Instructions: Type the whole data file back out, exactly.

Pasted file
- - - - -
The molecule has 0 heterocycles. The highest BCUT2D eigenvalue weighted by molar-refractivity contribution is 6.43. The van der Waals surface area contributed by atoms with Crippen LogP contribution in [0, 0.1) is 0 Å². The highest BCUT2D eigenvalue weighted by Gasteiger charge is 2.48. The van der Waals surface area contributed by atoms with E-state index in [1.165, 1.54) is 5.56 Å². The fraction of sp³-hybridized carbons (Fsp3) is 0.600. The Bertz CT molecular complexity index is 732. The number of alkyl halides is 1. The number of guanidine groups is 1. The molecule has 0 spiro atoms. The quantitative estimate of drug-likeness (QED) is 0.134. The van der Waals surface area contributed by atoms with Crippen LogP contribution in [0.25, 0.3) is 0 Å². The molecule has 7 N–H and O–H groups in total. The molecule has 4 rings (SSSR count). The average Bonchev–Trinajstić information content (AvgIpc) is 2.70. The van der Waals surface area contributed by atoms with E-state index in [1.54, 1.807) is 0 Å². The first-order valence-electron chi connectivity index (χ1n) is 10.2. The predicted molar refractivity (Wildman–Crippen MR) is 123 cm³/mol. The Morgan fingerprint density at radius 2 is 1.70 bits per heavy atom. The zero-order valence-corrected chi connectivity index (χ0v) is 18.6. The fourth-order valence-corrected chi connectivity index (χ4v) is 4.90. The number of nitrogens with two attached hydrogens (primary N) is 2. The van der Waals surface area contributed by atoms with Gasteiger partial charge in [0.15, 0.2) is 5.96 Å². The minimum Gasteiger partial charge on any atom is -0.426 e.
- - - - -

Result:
The molecule has 0 heterocycles. The highest BCUT2D eigenvalue weighted by molar-refractivity contribution is 6.43. The van der Waals surface area contributed by atoms with Crippen LogP contribution in [0, 0.1) is 0 Å². The highest BCUT2D eigenvalue weighted by Gasteiger charge is 2.48. The van der Waals surface area contributed by atoms with E-state index in [1.165, 1.54) is 5.56 Å². The fraction of sp³-hybridized carbons (Fsp3) is 0.600. The Bertz CT molecular complexity index is 732. The number of alkyl halides is 1. The number of guanidine groups is 1. The molecule has 0 spiro atoms. The quantitative estimate of drug-likeness (QED) is 0.134. The van der Waals surface area contributed by atoms with Crippen LogP contribution in [0.25, 0.3) is 0 Å². The molecule has 7 N–H and O–H groups in total. The molecule has 4 rings (SSSR count). The average Bonchev–Trinajstić information content (AvgIpc) is 2.70. The van der Waals surface area contributed by atoms with E-state index in [1.54, 1.807) is 0 Å². The first-order valence-electron chi connectivity index (χ1n) is 10.2. The predicted molar refractivity (Wildman–Crippen MR) is 123 cm³/mol. The Morgan fingerprint density at radius 2 is 1.70 bits per heavy atom. The zero-order valence-corrected chi connectivity index (χ0v) is 18.6. The fourth-order valence-corrected chi connectivity index (χ4v) is 4.90. The number of nitrogens with two attached hydrogens (primary N) is 2. The van der Waals surface area contributed by atoms with Gasteiger partial charge in [0.15, 0.2) is 5.96 Å². The minimum Gasteiger partial charge on any atom is -0.426 e.